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DEPARTURE OF THE FATHER FROM THE ILINOIS;
OF THE PAINTED MONSTERS WHICH HE SAW UPON THE GREAT RIVER MISSISIPI;
OF THE RIVER PEKITANOUT. CONTINUATION OF THE VOYAGE.
WE take leave of our Illinois at the end of June, about three o'clock in the afternoon. We embark in the sight of all the people, who admire our little Canoes, for they have never seen any like them.
We descend, following the current of the river called Pekitanoui, which discharges into the Mississipy, flowing from the Northwest. I shall have something important to say about it, when I shall have related all that I observed along this river.
While passing near the rather high rocks that line the river, I noticed a simple which seemed to me very Extraordinary. The root is like small turnips fastened together by little filaments, which taste like carrots. From this root springs a leaf as wide As one's hand, and half a finger thick, with spots. From the middle of this leaf spring other leaves, resembling the sconces used for candles in our halls; and each leaf bears Five or six yellow flowers shaped like little Bells.
We found quantities of mulberries, as large as Those of france; and a small fruit which we at first took for olives, but which tasted like oranges; and another fruit as large As a hen's egg. We cut it in halves, and two divisions appeared, in each of which 8 to io fruits were encased; these are shaped like almonds, and are very good when ripe. Nevertheless, The tree that bears them has a very bad odor, and its leaves resemble Those of the walnut-tree. In These prairies there is also a fruit similar to Hazelnuts, but more delicate; The leaves are very large, and grow from a stalk at the end of which is a head similar to That of a sunflower, in which all its Nuts are regularly arranged. These are very good, both Cooked and Raw.82
While Skirting some rocks, which by Their height and Length inspired awe, We saw upon one of them two painted monsters which at first made Us afraid, and upon Which the boldest savages dare not Long rest their eyes. They are as large As a calf; they have Horns on their heads Like those of deer, a horrible look, red eyes, a beard Like a tiger's, a face somewhat like a man's, a body Covered with scales, and so Long A tail that it winds all around the Body, passing above the head and going back between the legs, ending in a Fish's tail. Green, red, and black are the three Colors composing the Picture. Moreover, these 2 monsters are so well painted that we cannot believe that any savage is their author; for good painters in france would find it difficult to paint so well,-and, besides, they are so high up on the rock that it is difficult to reach that place Conveniently to paint them. Here is approximately The shape of these monsters, As we have faithfully Copied It.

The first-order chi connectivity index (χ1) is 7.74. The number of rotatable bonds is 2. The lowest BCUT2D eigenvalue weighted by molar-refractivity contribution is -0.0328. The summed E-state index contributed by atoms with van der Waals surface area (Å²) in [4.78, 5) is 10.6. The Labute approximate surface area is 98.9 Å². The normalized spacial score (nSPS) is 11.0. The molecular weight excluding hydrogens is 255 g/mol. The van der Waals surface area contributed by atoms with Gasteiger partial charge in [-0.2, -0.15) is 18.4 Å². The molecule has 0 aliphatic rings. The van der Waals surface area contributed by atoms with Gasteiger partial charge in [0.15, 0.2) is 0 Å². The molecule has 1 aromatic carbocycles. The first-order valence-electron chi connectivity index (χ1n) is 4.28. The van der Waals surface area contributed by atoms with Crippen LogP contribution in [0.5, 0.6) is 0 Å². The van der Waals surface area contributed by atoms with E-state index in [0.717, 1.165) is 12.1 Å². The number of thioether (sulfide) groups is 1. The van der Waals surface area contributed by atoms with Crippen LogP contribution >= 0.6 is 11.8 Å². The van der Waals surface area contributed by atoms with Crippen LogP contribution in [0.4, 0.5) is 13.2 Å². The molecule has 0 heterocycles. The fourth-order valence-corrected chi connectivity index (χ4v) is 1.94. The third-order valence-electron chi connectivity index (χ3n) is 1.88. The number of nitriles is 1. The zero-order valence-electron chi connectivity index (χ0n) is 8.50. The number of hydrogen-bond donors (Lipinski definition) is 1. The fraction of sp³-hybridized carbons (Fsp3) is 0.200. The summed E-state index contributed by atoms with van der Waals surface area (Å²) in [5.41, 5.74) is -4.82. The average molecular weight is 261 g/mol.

While conversing about these monsters, sailing quietly in clear and calm Water, we heard the noise of a rapid, into which we were about to run. I have seen nothing more dreadful. An accumulation of large and entire trees, branches, and floating islands, was issuing from The mouth of The river pekistanoul, with such impetuosity that we could not without great danger risk passing through it. So great was the agitation that the water was very muddy, and could not become clear.
Pekitanoul is a river of Considerable size, coming from the Northwest, from a great Distance; and it discharges into the Missisipi. There are many Villages of savages along this river, and I hope by its means to discover the vermillion or California sea. Judging from The Direction of the course of the Missisipl, if it Continue the same way, we think that it discharges into the mexican gulf. It would be a great advantage to find the river Leading to the southern sea, toward California; and, As I have said, this is what I hope to do by means of the Pekitanour, according to the reports made to me by the savages. From them I have learned that, by ascending this river for 5 or 6 Days, one reaches a fine prairie, 20 or 3o Leagues Long. This must be crossed in a Northwesterly direction, and it terminates at another small river,-on which one may embark, for it is not very difficult to transport Canoes through so fine a country as that prairie. This 2nd River Flows toward The southwest for 10 or 15 Leagues, after which it enters a Lake, small and deep [the source of another deep river -substituted by Dablon], which flows toward the West, where it falls into The sea." I have hardly any doubt that it is The vermillion sea, and I do not despair of discovering It some day, if God grant me the grace and The health to do so, in order that I may preach The Gospel to all The peoples of this new world who have so Long Groveled in the darkness of infidelity.
Let us resume our Route, after Escaping As best We could from the dangerous rapid Caused by The obstruction which I have mentioned.